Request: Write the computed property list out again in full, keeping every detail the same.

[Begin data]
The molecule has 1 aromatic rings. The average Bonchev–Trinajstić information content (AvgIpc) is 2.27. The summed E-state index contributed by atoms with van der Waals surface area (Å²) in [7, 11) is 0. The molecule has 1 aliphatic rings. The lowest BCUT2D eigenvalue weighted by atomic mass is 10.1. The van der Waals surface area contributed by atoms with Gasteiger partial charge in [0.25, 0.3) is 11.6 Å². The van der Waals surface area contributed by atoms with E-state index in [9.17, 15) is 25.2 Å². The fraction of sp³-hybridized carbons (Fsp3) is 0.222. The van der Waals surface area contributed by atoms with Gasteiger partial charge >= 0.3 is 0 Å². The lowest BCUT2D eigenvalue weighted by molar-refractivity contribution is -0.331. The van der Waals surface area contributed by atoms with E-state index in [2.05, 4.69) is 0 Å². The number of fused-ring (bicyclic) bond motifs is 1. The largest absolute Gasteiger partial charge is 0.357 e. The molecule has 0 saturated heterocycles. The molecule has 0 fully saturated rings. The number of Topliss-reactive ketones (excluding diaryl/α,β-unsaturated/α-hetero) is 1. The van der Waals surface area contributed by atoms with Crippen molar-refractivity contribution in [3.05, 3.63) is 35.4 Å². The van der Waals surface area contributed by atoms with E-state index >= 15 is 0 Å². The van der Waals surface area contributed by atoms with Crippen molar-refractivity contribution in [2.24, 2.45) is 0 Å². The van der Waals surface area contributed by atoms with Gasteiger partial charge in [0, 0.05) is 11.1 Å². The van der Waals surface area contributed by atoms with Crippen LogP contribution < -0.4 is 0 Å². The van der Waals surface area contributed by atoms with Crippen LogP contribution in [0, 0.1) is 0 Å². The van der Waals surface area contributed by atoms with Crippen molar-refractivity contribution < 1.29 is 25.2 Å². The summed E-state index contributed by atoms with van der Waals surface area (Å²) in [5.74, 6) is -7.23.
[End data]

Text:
The molecule has 1 aromatic rings. The average Bonchev–Trinajstić information content (AvgIpc) is 2.27. The summed E-state index contributed by atoms with van der Waals surface area (Å²) in [7, 11) is 0. The molecule has 1 aliphatic rings. The lowest BCUT2D eigenvalue weighted by atomic mass is 10.1. The van der Waals surface area contributed by atoms with Gasteiger partial charge in [0.25, 0.3) is 11.6 Å². The van der Waals surface area contributed by atoms with E-state index in [9.17, 15) is 25.2 Å². The fraction of sp³-hybridized carbons (Fsp3) is 0.222. The van der Waals surface area contributed by atoms with Gasteiger partial charge >= 0.3 is 0 Å². The lowest BCUT2D eigenvalue weighted by molar-refractivity contribution is -0.331. The van der Waals surface area contributed by atoms with E-state index in [2.05, 4.69) is 0 Å². The number of fused-ring (bicyclic) bond motifs is 1. The largest absolute Gasteiger partial charge is 0.357 e. The molecule has 0 saturated heterocycles. The molecule has 0 fully saturated rings. The number of Topliss-reactive ketones (excluding diaryl/α,β-unsaturated/α-hetero) is 1. The van der Waals surface area contributed by atoms with Crippen molar-refractivity contribution in [3.05, 3.63) is 35.4 Å². The van der Waals surface area contributed by atoms with E-state index >= 15 is 0 Å². The van der Waals surface area contributed by atoms with Crippen molar-refractivity contribution in [2.24, 2.45) is 0 Å². The van der Waals surface area contributed by atoms with Gasteiger partial charge in [0, 0.05) is 11.1 Å². The van der Waals surface area contributed by atoms with Crippen LogP contribution < -0.4 is 0 Å². The van der Waals surface area contributed by atoms with Crippen LogP contribution in [0, 0.1) is 0 Å². The van der Waals surface area contributed by atoms with Crippen molar-refractivity contribution < 1.29 is 25.2 Å². The summed E-state index contributed by atoms with van der Waals surface area (Å²) in [5.74, 6) is -7.23.